What is Oak Wilt?

Although Oak Wilt has been around since the 1970s here in Grand Rapids, MI, not many people know what it is. So, what is Oak Wilt? Well, Oak Wilt is a disease of oak trees, mainly Red Oaks, caused by the fungus Bretziella fagacearum. This fungus moves through the xylem (the tree’s water transport system) and blocks it. Because of this blockage, the tree does not get the proper amount of water, which leads to wilting and tree death.  

There are positive cases of Oak Wilt in 24 out of the 50 states and Michigan is one of them. Oak Wilt positive cases are currently in 61 counties here in Michigan, Kent, Ottawa, and Muskegon included.  

Why is this important?  

Well, oak trees make up 10% of Michigan forests. We have 20 million acres of forest land in Michigan meaning that Oak Wilt can impact 149 million Red Oak trees across it. Although Oak Wilt kills Red Oak trees rapidly, it can also kill White Oaks, just more slowly.  

How Do I know If My Oak Has Oak Wilt?  

It is always best to have a tree expert, forester, or arborist stop out to look at your potentially problematic trees, but you can look for a few things yourself. Are the leaves wilting? This is a telltale sign but could sometimes be a result of other diseases and pests, so have it checked. Are the leaves a bronze or brown color during the summer? This should also be checked further. Are the leaves falling prematurely (earlier in the summer rather than the fall)? If so, have it checked further. 

 Are you noticing signs of pests or other environmental problems near the oak? This can make an oak tree more susceptible. The more stress the tree has, the more susceptible it is. You should look more specifically for Picnic Beetles, as they can carry the fungal spores from tree to tree. These beetles are present from March through November. Oak trees are most susceptible from March to September, with May to June being the peak time of infection. Another sign of infection is the Mycelial mat under the bark, on the sapwood. You should not remove bark from an oak tree during the susceptible season, unless necessary for diagnosis.  

How is it Spread?  

As previously mentioned, it is spread through Picnic Beetles that are present from March through November. These beetles move the fungal spores from tree to tree. The fungal spores come from the mycelial mat. These mats have a distinct odor that attracts Picnic Beetles. The mycelial mat grows and eventually matures, creating a pressure pad, that will break open the bark. Bark that is split, broken, or not present makes for easy access to the mycelial mat for the beetles. They collect the spores and transport them to other trees to start the process all over again.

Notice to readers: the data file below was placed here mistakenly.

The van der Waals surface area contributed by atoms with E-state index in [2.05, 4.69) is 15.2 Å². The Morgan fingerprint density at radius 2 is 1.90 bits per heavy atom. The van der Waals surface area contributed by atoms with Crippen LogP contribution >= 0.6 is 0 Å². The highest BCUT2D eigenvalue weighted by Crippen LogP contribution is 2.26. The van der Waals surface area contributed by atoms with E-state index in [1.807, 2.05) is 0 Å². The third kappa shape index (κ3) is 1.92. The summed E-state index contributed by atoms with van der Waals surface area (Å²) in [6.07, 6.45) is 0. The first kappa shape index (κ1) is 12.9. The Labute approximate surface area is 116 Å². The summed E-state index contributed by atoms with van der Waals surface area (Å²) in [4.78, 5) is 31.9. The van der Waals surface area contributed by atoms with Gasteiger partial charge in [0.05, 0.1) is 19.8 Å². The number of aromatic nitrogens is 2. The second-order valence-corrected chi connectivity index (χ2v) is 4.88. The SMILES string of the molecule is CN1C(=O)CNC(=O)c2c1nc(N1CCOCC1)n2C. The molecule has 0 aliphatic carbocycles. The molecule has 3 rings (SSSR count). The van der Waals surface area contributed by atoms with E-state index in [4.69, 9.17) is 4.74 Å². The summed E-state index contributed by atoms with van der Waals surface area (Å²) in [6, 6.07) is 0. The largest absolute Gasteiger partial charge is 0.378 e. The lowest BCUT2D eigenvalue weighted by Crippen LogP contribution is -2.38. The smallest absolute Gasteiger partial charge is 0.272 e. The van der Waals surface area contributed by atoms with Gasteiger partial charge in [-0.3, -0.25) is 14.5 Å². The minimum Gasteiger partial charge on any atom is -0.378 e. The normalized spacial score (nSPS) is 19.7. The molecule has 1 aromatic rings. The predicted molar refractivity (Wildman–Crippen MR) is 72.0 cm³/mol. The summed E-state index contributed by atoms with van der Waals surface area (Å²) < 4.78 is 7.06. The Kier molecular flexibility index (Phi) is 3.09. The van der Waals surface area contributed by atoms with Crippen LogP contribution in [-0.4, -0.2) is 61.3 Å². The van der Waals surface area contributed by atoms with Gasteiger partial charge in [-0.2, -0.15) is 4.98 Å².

A Red Oak will typically die within 3 to 4 weeks of the first symptoms. The mycelial mat grows between six to 12 months after death. So, your dead firewood could be carrying a mycelia mat and spreading Oak Wilt. Therefore, there are many restrictions on why you can not transport infected firewood into campgrounds or across state lines. You are directly transporting the pathogen!!!  

Oak Wilt is also spread through the roots. Root transmission accounts for almost 90% of newly infected oaks every year. Root transmission can travel up to 39 feet from an infected tree.  

How Do You Know for Sure?  

The only true way of determining Oak Wilt is sending samples into a diagnostic lab. In Grand Rapids, we can send our samples to the MSU Diagnostic Lab. Their website walks you through the sampling instructions. Make sure to follow them directly!  

What Can I Do?  

To help prevent the spread of Oak Wilt, you can do many things.  

1st: Do Not Injure Oak trees during the susceptible season.  

2nd: Do not expose the sapwood during the susceptible season. This means no pruning or trimming!  

3rd: If you see a new wound on an oak tree, apply paint or latex paint of the wound to prevent fungal spores from entering or exiting through the wound.

4th: Since Oak Wilt spreads through the roots, you should disrupt the shared root areas. This can be done using a stump grinder. You should always create this buffer between unhealthy and healthy oak trees. It is a great prevention tool!  

5th: Remove all diseased Oak trees and some of the shared root systems to create better buffer areas.  

6th: Remove all diseased trees, of any species, to reduce the number of fungal spores in an area. Reducing this number will help protect all your trees from potential diseases and limits the amount of stress put on them.  

7th: Destroy all branches, trunks, and stumps of all infected trees. This means chipping the branches you can, stump grinding the stump, exposed roots, and shared roots, and having a tree service properly remove and dispose of the trunk.  

8th: Remove all oak trees that have had their sapwood exposed due to injury or storm damage as soon as possible to prevent the spread.  

For more information on Oak Wilt, please contact us directly or you can find more information at:  

Contact Us – Great Lakes Tree Service

Plant & Pest Diagnostics (msu.edu) 

Oak Wilt – US Forest Service Research & Development (fs.fed.us) 

DNR – Oak Wilt (michigan.gov) 

Oak Wilt Qualified Specialist Directory — MichiganOakWilt.org  

Look for Oak Wilt (arcgis.com) Interactive Map